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Vincent Paris has rapidly ascended to become one of the stars of the tiny Cornas appellation. Blessed with a collection of small parcel, old vine vineyards (some nearly 100 years of age) which he inherited from his grandfather, Vincent has turned out some of the most exciting wines in the region in the past decade. The praise for Paris’ wines is almost universal, drawing consistently top marks from the Wine Advocate, Wine Spectator and Stephen Tanzer’s International Wine Cellar. His wines are also cited in the Cornas entry in Jancis Robinson encyclopedic tome The Oxford Companion to Wine (as one of a group of producers churning out a “luscious style of Cornas”) an honor reserved for only the absolute benchmark producers in a region.

Vincent Paris manages roughly 20-acres of vineyards to produce three Cornas wines: Granit 30, Granite 60, and Le Geynale. The Granite 30 comes from younger vines lower on the slope; the Granite 60 comes from slopes at higher elevation that are steeper planted with older vines. The Le Geynale is sourced from a 100 year old plot in the Renard lieu-dit. All of the wines see some stem inclusion during fermentation, which is done at low temperatures to preserve freshness and aroma. Maturation is done in a blend of cuve and barrique. The wines here offer an excellent opportunity to sample Syrah from a terroir that at its best can challenge the wines of Hermitage.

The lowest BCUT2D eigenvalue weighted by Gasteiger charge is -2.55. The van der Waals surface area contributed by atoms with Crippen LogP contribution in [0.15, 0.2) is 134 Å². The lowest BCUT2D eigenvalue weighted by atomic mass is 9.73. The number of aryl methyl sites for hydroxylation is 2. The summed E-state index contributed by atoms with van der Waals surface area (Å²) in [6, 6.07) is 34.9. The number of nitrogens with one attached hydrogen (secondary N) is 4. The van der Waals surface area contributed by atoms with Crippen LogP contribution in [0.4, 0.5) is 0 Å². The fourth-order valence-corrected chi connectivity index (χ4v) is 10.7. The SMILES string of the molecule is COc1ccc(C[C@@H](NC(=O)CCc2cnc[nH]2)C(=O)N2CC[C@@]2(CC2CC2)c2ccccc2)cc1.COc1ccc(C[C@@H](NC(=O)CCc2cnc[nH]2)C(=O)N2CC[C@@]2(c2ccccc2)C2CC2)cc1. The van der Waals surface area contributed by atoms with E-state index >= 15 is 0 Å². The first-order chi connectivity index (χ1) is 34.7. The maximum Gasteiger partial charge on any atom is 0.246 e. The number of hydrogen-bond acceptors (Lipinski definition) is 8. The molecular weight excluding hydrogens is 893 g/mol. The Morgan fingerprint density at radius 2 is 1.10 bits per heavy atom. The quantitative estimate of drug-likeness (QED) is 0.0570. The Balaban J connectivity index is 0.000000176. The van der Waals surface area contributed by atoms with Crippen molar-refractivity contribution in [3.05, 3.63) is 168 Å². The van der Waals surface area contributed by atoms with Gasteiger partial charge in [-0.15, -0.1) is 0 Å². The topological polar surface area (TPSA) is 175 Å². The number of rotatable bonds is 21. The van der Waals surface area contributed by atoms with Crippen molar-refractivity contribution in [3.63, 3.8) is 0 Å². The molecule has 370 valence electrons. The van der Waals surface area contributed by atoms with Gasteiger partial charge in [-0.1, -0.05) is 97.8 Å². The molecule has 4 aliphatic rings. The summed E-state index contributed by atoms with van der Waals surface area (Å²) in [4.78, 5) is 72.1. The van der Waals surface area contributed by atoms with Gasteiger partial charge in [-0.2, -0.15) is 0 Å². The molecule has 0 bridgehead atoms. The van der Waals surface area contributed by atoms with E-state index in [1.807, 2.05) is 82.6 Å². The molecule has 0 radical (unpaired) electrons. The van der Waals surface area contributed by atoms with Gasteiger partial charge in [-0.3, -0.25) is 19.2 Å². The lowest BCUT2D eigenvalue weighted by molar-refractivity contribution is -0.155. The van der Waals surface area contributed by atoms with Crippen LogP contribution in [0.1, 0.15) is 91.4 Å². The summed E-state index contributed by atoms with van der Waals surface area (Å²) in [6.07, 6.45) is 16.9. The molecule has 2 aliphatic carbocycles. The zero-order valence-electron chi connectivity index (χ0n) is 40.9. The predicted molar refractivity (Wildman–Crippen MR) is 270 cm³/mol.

Reviews for this winery

  • Wine Advocate

    "An up and coming superstar of Cornas, Vincent Paris manages his roughly 20-acre estate to produce three Cornas; the Granit 30, which comes from younger vines located lower on the slope, in the lieu-dit Mazards; the Granite 60, which includes the older vines of the estate (and comes from steeper, higher elevation slopes); and the La Geynale, which comes from a single plot of 100-year-old vines located mostly in the Renard lieu-dit (it is also the only wine to not see any destemming). With regards to the Granit 30 and Granit 60, the number refers to the slope of the hill where the vines are planted, not the age of the vines."

    December 2013